1357/77 - 1409

Techotlalatzin / Techotlala

Son. The honorific '-tzin' is sometimes removed.

Techotlalatzin actively adopts the prevailing Valley of Mexico culture, which is predominantly Aztec. The city is apparently subject to Azcapotzalco at this time.

1409 - 1418

Ixtlilxochitl I

Son of Chimalpopoca of Tenochtitlan. 'Black-eyed Flower'.

c.1416 - 1418

Relations between Ixtlilxochitl and Tezozomoc of Azcapotzalco have been deteriorating for some time, and now open hostilities break out, with Azcapotzalco being supported by Tenochtitlan. Tetzcoco is defeated by Azcapotzalco in 1418 and is granted to Tenochtitlan as a tributary.

1418 - 1431

The displaced prince of Tetzcoco, Netzahualcoyotl, is allowed to live in Tenochtitlan under the ruler's protection, while his home city is controlled by Azcapotzalco. Netzahualcoyotl becomes a firm ally when he later accedes to the throne of Tetzcoco.


The kings of Tenochtitlan are crowned in accompaniment with the subjugated Tetzcoco and the ruler of Tlacopan, members of the Triple Alliance which forms the Aztec empire. As the alliance gains in power into the 1440s, eighty per cent of the captured territory is divided between Tetzcoco and Tenochtitlan, with the remaining twenty percent going to Tlacopan. Tetzcoco also becomes the Aztec empire's cultural centre.

Triple Alliance place names
Shown here are place names of the Aztec Triple Alliance of the fifteenth century, with 'Texcoco' on the left


Netzahualcoyotl avenges his father's death by retaking Tetzcoco with the help of the Triple Alliance under Itzcoatl, the ruler of Tenochtitlan. He is also the one who sacrifices the captured Maxtla of Tepanec.

1431 - 1472

Netzahualcoyotl / Nezahualcoyotl

Son. 'Hungry Coyote'. Poet, philosopher, & lawgiver.


The former governor, Miquiuix of Cuauhnahuac, rebels against Tenochtitlan, but is quickly subdued by Netzahualcoyotl on behalf of the Aztec emperor. The region is divided in two for the payment of tribute.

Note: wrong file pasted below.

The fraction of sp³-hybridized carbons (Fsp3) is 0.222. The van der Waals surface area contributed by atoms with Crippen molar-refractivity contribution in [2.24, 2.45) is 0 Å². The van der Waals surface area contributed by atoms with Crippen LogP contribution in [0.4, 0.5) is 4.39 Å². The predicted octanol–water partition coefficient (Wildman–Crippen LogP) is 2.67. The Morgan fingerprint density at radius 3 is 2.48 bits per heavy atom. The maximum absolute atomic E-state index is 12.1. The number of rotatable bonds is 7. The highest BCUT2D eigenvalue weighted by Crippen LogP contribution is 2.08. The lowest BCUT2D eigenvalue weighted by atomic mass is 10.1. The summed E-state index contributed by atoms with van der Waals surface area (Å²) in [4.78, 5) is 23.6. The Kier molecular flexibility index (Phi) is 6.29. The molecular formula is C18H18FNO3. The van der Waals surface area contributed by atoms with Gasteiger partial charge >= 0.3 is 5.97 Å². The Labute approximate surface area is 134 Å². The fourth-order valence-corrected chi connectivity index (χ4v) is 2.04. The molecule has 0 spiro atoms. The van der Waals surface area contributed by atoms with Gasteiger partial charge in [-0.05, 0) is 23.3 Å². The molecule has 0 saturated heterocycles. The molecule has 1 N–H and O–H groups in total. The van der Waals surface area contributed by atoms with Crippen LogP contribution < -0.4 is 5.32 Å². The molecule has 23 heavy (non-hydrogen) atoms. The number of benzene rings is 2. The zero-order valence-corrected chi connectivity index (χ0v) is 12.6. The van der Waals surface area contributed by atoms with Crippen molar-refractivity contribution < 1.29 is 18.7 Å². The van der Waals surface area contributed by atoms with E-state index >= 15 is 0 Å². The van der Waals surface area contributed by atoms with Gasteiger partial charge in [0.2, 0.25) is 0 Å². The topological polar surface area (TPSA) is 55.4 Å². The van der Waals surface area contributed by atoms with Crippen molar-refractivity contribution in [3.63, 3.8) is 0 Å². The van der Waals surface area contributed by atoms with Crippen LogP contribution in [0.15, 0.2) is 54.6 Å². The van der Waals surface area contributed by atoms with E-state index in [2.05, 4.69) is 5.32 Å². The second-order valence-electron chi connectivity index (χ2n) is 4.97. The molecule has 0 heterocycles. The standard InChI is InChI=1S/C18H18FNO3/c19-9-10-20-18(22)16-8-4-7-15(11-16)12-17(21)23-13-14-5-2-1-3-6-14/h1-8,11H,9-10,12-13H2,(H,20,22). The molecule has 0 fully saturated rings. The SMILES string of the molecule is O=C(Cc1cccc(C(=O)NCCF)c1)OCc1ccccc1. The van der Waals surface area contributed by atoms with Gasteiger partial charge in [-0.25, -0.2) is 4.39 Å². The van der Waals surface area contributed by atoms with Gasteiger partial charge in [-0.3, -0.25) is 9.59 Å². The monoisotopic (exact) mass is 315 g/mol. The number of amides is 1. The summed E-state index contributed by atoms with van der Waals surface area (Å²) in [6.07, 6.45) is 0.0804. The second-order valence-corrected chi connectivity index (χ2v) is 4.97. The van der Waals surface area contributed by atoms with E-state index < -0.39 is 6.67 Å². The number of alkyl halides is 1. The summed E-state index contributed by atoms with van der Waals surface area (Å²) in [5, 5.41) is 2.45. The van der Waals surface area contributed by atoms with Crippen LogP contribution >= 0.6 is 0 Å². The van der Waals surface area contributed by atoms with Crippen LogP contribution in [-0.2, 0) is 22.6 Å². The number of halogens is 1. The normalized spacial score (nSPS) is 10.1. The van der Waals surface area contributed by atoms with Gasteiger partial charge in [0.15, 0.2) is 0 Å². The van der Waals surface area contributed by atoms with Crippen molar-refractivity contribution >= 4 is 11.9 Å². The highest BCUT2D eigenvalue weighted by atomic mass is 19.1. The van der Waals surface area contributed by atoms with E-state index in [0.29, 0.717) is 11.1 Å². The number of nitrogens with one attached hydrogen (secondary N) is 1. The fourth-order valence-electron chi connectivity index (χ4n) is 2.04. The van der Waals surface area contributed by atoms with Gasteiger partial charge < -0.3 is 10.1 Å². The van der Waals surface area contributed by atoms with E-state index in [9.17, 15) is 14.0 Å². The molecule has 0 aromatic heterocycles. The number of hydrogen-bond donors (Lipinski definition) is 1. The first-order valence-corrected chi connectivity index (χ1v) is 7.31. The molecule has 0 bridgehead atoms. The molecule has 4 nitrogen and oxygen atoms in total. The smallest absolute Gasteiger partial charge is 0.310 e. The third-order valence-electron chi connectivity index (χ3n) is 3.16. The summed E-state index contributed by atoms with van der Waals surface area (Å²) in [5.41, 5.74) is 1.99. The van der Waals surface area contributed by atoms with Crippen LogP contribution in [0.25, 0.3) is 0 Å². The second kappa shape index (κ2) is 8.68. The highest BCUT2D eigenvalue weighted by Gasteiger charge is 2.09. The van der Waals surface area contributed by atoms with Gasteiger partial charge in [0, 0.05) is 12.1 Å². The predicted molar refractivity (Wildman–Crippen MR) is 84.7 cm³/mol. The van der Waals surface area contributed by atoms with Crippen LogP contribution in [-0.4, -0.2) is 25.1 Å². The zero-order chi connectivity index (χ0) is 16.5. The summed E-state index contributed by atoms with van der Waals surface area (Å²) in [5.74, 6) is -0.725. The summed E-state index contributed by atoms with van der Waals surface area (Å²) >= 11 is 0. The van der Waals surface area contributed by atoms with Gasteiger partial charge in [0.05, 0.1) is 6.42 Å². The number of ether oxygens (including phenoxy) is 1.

Forces from Tenochtitlan and Tetzcoco embark on a campaign that will expand the boundaries of Aztec territory dramatically. Their first major gain is the reconquest of Cuauhnahuac. The army goes further, into Mixtec territory, to defeat the city of Coixtlahuaca, killing the Mixtec ruler in the process.

1472 - 1515


Son. 'Hungry Prince'.

1515 - 1520


Son. 'Second ear of Maize'.


Coanacoch / Coanachochtzin

Brother. 'Serpent Ear-pendant'.


Coanacoch flees before the approach of the Spanish conquistador from Cuba, Hernan Cortes. It is Cortes who records the capture by natives of a Spanish convoy in the same year. Only a few tens of kilometres from the relative safety of the Spanish army, the convoy of conquistadors and allies encounters a local people known as the Acolhuas, allies of Tetzcoco. Somehow, the caravan of male European civilians, soldiers, women and children, plus a large number of indigenous allies is captured.

Mesoamerican skull rack
A skull rack, known also as tzompantli in the Nahuatl language, is documented to have been used in several Mesoamerican civilisations, including those of the Aztecs, the Toltecs, and the Mayas - the Acolhuas had plenty of supply for their skull rack

Over the next six months its members meet what would seem to be a grisly end. Traces of construction show that the Acolhuas rebuild Zultepec, a town just to the east of Tenochtitlan, to accommodate the prisoners. The town is eventually renamed Tecoaque, which in the native Nahuatl language means 'the place where they ate them'. Archaeological research from 2015 would appear to support this story, despite some academic resistance.

1520 - 1521


Brother. 'Someone's Anger'. Spanish ally.



Brother. 'Necklaces'. Spanish puppet.

1521 - 1531

Ixtlilxochitl II

Brother. Spanish ally.


Ixtlilxochitl had already rebelled against the imposition of Cacama on the throne. Under his rule Tetzcoco now defects to the Spanish, substantially weakening Tenochtitlan's resistance. Ixtlilxochitl is Christianised as Don Fernando Ixtlilxóchitl and remains in place as governor until, presumably, Spanish central control of Mexico is formalised with the creation of New Spain in the Americas.